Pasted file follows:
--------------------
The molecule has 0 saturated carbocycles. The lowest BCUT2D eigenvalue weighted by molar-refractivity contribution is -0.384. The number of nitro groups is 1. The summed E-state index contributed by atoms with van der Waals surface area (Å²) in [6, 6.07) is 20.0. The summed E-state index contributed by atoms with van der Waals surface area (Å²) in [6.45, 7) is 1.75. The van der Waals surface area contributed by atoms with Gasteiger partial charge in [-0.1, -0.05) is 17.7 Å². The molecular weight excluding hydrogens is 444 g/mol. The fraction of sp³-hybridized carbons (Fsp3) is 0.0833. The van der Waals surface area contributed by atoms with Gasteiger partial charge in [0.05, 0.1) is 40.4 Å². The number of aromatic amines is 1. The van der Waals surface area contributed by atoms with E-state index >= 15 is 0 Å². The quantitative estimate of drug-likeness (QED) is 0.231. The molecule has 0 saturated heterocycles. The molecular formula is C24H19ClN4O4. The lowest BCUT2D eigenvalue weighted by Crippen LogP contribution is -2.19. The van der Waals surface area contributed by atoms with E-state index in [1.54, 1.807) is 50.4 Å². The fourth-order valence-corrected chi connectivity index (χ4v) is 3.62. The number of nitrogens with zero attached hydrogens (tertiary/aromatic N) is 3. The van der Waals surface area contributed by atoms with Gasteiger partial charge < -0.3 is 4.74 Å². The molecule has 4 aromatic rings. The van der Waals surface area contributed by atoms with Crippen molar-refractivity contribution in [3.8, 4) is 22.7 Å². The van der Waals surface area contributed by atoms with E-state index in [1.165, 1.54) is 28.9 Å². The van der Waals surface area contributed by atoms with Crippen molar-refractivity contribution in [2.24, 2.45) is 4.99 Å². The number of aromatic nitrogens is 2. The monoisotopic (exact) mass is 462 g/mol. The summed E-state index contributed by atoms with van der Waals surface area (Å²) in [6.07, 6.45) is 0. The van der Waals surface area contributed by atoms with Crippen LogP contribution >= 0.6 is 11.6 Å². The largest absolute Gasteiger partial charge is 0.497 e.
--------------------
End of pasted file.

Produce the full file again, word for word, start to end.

The molecule has 0 saturated carbocycles. The lowest BCUT2D eigenvalue weighted by molar-refractivity contribution is -0.384. The number of nitro groups is 1. The summed E-state index contributed by atoms with van der Waals surface area (Å²) in [6, 6.07) is 20.0. The summed E-state index contributed by atoms with van der Waals surface area (Å²) in [6.45, 7) is 1.75. The van der Waals surface area contributed by atoms with Gasteiger partial charge in [-0.1, -0.05) is 17.7 Å². The molecular weight excluding hydrogens is 444 g/mol. The fraction of sp³-hybridized carbons (Fsp3) is 0.0833. The van der Waals surface area contributed by atoms with Gasteiger partial charge in [0.05, 0.1) is 40.4 Å². The number of aromatic amines is 1. The van der Waals surface area contributed by atoms with E-state index >= 15 is 0 Å². The quantitative estimate of drug-likeness (QED) is 0.231. The molecule has 0 saturated heterocycles. The molecular formula is C24H19ClN4O4. The lowest BCUT2D eigenvalue weighted by Crippen LogP contribution is -2.19. The van der Waals surface area contributed by atoms with E-state index in [1.54, 1.807) is 50.4 Å². The fourth-order valence-corrected chi connectivity index (χ4v) is 3.62. The number of nitrogens with zero attached hydrogens (tertiary/aromatic N) is 3. The van der Waals surface area contributed by atoms with Gasteiger partial charge < -0.3 is 4.74 Å². The molecule has 4 aromatic rings. The van der Waals surface area contributed by atoms with Crippen molar-refractivity contribution in [3.8, 4) is 22.7 Å². The van der Waals surface area contributed by atoms with E-state index in [1.165, 1.54) is 28.9 Å². The van der Waals surface area contributed by atoms with Crippen molar-refractivity contribution in [2.24, 2.45) is 4.99 Å². The number of aromatic nitrogens is 2. The monoisotopic (exact) mass is 462 g/mol. The summed E-state index contributed by atoms with van der Waals surface area (Å²) in [6.07, 6.45) is 0. The van der Waals surface area contributed by atoms with Crippen LogP contribution >= 0.6 is 11.6 Å². The largest absolute Gasteiger partial charge is 0.497 e.